# Ionization of amino acids

In my book it talks about amino acids. It says the general structure of an amino acid is as follows:

However, on the next page it lists specific amino acids such as glycine shown here:

My question is when comparing the first image to glycine, why does glycine or any of the other specific amino acids have an extra H atom as in "H3N+"?

Where does the extra H come from and why is it positively charged?

Also, on the general structure it shows the an amino should have a COOH but on glycine it is just C double bonded to an O and then another O- negative charge.

Does this have to do with the pH and ionization?

The two forms of amino acids that your question asks about are called zwitterions (technically IUPAC says they should be called dipolar ions but the term zwitteron is pervasive).

Since amino acids contain both acidic (the carboxylic acid) and basic (the amine) moieties the molecule is able to undergo what almost appears to be an intramolecular acid-base reaction in which the acidic proton of the carboxylic acid protonates the amine, this is what gives rise to the species on the right of the image below.

Its worth pointing out the this property of the amino acids is valid at physiological pH for the naturally occurring amino acids, generally in aqueous medium (which living organisms have. Also as Jan pointed out in the comments, other polar solvents would also allow the amino acid to show this characteristic).

At other pH values, the molecules become singly ionised, favouring either the cationic or anionic forms. The range of pH values at which the amino acid is zwitterionic will also vary depending on which amino acid you're looking at (the pKa values are different for every amino acid, even if only subtly)

• Thank you so much! Very helpful. What exactly causes this "protonation?" Im assuming the water or cytosol within the cell? Or is that a much more complex theory based question? Also, The arrows indicate that this reaction is a reversible reaction? If so, do you know how/why is this reversible? – Atticus283blink Aug 28 '16 at 20:59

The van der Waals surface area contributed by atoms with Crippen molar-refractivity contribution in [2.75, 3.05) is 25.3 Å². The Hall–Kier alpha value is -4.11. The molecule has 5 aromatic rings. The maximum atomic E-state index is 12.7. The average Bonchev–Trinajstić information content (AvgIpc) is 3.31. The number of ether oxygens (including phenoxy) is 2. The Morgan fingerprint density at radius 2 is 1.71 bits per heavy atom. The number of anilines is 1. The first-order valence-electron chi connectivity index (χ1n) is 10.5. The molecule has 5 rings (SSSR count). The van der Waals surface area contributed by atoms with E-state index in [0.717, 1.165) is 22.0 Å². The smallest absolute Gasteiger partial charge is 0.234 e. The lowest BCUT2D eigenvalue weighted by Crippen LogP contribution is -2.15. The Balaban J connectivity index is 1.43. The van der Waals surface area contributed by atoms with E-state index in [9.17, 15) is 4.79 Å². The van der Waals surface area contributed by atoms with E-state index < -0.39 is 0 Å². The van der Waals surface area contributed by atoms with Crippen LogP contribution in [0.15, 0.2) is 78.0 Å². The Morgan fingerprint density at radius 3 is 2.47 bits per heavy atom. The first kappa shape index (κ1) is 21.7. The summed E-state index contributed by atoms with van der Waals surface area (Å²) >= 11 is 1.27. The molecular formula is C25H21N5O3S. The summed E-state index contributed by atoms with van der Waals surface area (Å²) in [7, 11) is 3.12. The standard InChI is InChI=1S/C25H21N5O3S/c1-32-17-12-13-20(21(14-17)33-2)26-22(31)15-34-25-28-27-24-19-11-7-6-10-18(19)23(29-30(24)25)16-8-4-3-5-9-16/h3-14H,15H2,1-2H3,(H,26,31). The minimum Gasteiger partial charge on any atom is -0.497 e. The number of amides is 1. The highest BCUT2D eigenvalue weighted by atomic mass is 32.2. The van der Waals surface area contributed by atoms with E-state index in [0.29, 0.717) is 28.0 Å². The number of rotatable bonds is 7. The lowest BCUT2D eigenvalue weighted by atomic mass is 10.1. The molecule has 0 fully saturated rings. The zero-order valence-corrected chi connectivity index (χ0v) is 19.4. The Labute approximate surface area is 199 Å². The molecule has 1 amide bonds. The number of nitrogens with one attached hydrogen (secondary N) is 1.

• Its not a 'reaction' so much as an equilibrium between the zwitterionic and the neutral forms- they are in constant flux but the amount of zwitterion at equilibrium remains constant (the equilibrium constant). The water assists with the proton transfer between the carboxylic acid and the amine, yes. I noticed your images were from the Campbell Biology, you'd be well advised to read it alongside something like Lehringer's Biochemistry- it explains the chemical concepts far better – NotEvans. Aug 28 '16 at 21:04
• Thank you again, I will be sure to checkout that material as well. – Atticus283blink Aug 29 '16 at 0:17

NotWoodward has answered it perfectly! The glycine which has both positive and negative (resulting neutral charge) is a zwitter ion form. This form is achieved at different pH for different amino acids depending on their R groups.

How does pH actually affect the amino acid? I always break it down when I explain it to my students as follows:

An amino acid in a very protonated solution (low pH) is going to be saturated with hydrogen ions, so all molecules that can take a proton will take it as they are abundant. Therefore, N will take them and become $\ce{NH3+}$ and the carboxyl group will take it and form COOH, but as you keep on adding a base (increasing the pH), the base would react with an available proton for neutralisation.

Therefore, N will easily give away its extra proton and as pH increases will become $\ce{NH2}$. If you continue adding a base, once all N has given away its extra proton, Carboxy group would then give away the proton, resulting in $\ce{COO-}$. So this results in different forms of the same molecule at different pH to attain equilibrium.

Certain amino acids also have different names based on their states, example: Glutamic acid (RCOOH) and Glutamate ($\ce{RCOO-}$).

• The amino acid is at its 'isoelectric point' in its zwitterionic form. – Technetium Aug 31 '16 at 6:38